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Header image by Alex Fu

Friday fluidity

I wasn’t sure whether to share links about the Coronavirus this week, but obviously, like everyone else, I’ve been reading about it.

Next week, my wife and I are heading to Belgium as I’m speaking at an event, and then we’re spending the weekend in Bruges. I think we’ll be OK. But even if we do contract the virus, the chances of us dying, or even being seriously ill, are vanishingly small. It’s all very well being pragmatic, but you can’t live your life in fear.

Anyway, if you’ve heard enough about potential global pandemics, feel free to skip straight onto the second and third sections, where I share some really interesting links about organisations, productivtiy, security, and more!


How I track the coronavirus

I’ve been tracking it carefully for weeks, and have built up an online search strategy. I’d like to share a description of it here, partly in case it’s useful for readers, and also to request additions in case it’s missing anything.

Bryan Alexander

What I like about this post by Bryan is that he’s sharing both his methods and go-to resources, without simultaneously sharing his conclusions. That’s the mark of an open mind, and that’s why I support him on Patreon.


Coronavirus and World After Capital

The danger we are now finding ourselves in can be directly traced to our reliance on the market mechanism for allocating attention. A global pandemic is an example of the kind of tail risk for which prices cannot exist. This is a key theme of my book World After Capital and I have been using pandemics as an alternative example to the climate crisis (another, while we are at it, are asteroid strikes).

Albert Wenger (Continuations)

I really must sit down and read World After Capital. In this short post, the author (a Venture Capitalist) explains why we need to allocate attention to what he calls ‘tail risks’.


You’re Likely to Get the Coronavirus

Many countries have responded with containment attempts, despite the dubious efficacy and inherent harms of China’s historically unprecedented crackdown. Certain containment measures will be appropriate, but widely banning travel, closing down cities, and hoarding resources are not realistic solutions for an outbreak that lasts years. All of these measures come with risks of their own. Ultimately some pandemic responses will require opening borders, not closing them. At some point the expectation that any area will escape effects of COVID-19 must be abandoned: The disease must be seen as everyone’s problem.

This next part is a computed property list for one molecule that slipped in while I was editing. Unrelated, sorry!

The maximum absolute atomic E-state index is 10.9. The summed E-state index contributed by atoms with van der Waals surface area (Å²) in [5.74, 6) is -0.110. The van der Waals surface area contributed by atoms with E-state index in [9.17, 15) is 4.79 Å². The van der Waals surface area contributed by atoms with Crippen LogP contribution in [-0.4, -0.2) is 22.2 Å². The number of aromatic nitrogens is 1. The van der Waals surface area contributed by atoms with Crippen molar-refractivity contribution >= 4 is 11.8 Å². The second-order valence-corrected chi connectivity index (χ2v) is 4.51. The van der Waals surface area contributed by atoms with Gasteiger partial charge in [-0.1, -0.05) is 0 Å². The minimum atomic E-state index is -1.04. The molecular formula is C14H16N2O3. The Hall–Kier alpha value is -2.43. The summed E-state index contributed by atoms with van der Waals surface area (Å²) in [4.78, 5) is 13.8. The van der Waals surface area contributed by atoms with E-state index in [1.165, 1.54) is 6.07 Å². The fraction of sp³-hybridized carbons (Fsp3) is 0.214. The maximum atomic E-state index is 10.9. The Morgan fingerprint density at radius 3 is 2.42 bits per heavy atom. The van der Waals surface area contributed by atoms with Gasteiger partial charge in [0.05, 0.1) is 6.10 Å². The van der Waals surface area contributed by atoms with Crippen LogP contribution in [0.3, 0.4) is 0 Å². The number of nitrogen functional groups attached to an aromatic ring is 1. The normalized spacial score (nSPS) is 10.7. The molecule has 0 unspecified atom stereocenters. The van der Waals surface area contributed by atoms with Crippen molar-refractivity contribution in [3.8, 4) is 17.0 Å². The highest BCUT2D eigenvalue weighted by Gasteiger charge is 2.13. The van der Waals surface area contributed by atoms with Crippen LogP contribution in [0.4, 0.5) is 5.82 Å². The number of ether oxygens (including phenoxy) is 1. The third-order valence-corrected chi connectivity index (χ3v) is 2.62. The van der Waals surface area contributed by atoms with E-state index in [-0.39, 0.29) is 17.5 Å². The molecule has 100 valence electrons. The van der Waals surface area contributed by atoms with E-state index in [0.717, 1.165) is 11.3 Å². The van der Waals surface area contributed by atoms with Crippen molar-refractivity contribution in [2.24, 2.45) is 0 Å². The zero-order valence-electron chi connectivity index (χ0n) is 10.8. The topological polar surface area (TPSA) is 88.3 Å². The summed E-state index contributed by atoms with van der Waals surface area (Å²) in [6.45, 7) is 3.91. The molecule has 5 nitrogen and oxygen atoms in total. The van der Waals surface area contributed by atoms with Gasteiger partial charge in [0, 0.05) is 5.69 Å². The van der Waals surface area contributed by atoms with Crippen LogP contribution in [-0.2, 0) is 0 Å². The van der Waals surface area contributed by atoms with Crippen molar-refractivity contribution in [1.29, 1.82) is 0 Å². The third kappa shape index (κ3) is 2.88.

James Hamblin (The Atlantic)

Will you get a cold at some point in your life? Yes, probably most winters in some form. Will you catch ‘flu at some point in your life. Yes, probably, at some point. Will you get the Coronavirus. Almost certainly, but it’s not going to kill you unless your very young, very old, or very weak.


Image by Ivan Bandura
Photo by Ivan Bandura

Work Operating Systems? No, We Need Work Ecosystems.

The principal limitation of the work OS concept is that companies do not operate independently: they are increasingly connected to other organizations. The model of work OS is too inwardly focused, when the real leverage may come from the interactions across company boundaries, or by lessening the barriers to cross-company cooperation. (In a sense, this is just the fullest expression of the ideal of cross-team and cross-department cooperation: if it’s good at the smallest scale, it is great at the largest scale.)

Stowe Boyd (GigaOM)

This post is interesting for a couple of reasons. First, I absolutely agree with the end game that Boyd describes here. Second, our co-op has just started using Monday.com and have found it… fine, and doing what we need, but I can’t wait for some organisation to go beyond the ‘work OS’.


Career Moats 101